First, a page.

1) Don’t these machines look pretty much like ALL selectorized equipment?
Certainly to normal people they would. I don’t think most of you can spot significant differences either.
Just as a reminder, here’s what OTHER selectorized equipment looks like:
2) Do these ‘differences’ even matter?
Most selectorized equipment lets you start with low weights. Automotive-grade seats? Most people don’t love sitting in their cars, so why choose this comparison? They mention “gas-assisted” adjustments without explaining what this means and why it matters. (There’s also a typo – “exercises” should be “exercisers.”)
3) Plus, how would consumers know?
Even if those differences actually improved the experience for consumers, how would anyone know that this equipment is actually different? Most people use selectorized equipment on their own. No one’s standing there to tell them all about the details. So if they’re truly intimidated, they’ll never find out about all this theoretically “less intimidating” stuff because you can’t tell it’s even there UNLESS you’re brave enough to try it. At which point, intimidation has, somehow, conquered itself, no thanks to Precor.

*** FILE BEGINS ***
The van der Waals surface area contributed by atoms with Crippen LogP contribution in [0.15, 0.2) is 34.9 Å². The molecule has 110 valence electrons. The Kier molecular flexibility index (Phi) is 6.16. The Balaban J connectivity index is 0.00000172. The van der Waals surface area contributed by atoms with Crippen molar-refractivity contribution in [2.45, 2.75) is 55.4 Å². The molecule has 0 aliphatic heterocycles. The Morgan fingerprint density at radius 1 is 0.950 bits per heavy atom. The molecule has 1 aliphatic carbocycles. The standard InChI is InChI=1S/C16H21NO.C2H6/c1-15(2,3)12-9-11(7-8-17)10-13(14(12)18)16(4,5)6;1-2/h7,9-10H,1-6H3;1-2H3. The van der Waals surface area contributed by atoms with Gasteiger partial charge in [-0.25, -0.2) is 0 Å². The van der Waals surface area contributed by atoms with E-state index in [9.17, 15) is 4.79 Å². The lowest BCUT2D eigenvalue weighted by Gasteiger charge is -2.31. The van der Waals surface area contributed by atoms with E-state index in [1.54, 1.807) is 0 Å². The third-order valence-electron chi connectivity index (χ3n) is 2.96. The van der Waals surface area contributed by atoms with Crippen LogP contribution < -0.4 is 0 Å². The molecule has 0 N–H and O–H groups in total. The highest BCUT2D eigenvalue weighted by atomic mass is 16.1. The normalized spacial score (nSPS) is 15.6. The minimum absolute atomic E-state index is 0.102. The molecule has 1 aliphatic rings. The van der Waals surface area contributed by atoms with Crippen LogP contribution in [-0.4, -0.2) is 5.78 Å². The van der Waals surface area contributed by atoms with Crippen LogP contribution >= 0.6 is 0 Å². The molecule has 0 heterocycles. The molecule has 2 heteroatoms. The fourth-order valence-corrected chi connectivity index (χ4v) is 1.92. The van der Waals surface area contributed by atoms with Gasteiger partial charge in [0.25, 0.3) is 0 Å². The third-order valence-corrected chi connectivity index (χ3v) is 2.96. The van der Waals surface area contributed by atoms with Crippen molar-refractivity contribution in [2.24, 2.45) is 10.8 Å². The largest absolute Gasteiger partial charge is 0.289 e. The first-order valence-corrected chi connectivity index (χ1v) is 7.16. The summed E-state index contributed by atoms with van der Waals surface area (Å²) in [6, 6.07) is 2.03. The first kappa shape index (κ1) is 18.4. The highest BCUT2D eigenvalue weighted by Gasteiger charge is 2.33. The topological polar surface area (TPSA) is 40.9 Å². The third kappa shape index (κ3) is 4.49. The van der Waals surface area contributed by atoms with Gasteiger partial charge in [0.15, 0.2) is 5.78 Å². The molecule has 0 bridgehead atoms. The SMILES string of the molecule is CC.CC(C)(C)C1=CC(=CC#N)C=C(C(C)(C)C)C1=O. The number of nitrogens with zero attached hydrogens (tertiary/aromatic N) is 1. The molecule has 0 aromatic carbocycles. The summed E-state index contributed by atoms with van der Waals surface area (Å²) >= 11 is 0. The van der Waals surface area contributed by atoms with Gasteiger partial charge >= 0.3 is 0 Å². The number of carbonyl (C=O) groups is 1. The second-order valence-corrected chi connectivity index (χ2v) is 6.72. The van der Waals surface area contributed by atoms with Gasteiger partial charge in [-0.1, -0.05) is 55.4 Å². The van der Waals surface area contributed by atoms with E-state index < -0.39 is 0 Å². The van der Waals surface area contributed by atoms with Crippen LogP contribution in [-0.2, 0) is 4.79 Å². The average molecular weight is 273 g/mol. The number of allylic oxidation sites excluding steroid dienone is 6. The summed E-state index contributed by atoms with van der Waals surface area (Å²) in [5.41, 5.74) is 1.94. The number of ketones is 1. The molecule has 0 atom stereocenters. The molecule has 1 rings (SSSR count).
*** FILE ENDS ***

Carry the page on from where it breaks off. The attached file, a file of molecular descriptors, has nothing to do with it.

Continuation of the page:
4) Ripped, aren’t they?
I am cynically tickled to see that every single model in this ad looks extremely fit…thank goodness they were able to overcome their Extreme Equipment Fear and get on with their workout. And no sweating, either. Sparkly and buff – that’s how I always look in the middle of my workouts. Of course, it’s images like this that REALLY turn off customers. Especially since everyone here looks like they’re in their 20s, with the possible exception of that guy in the blue t-shirt.
5) Conspicuously absent
And yet the most compelling marketing possible is conspicuously absent here. And that’s a photo of a real person, talking about why they actually found this equipment easier and more empowering to use.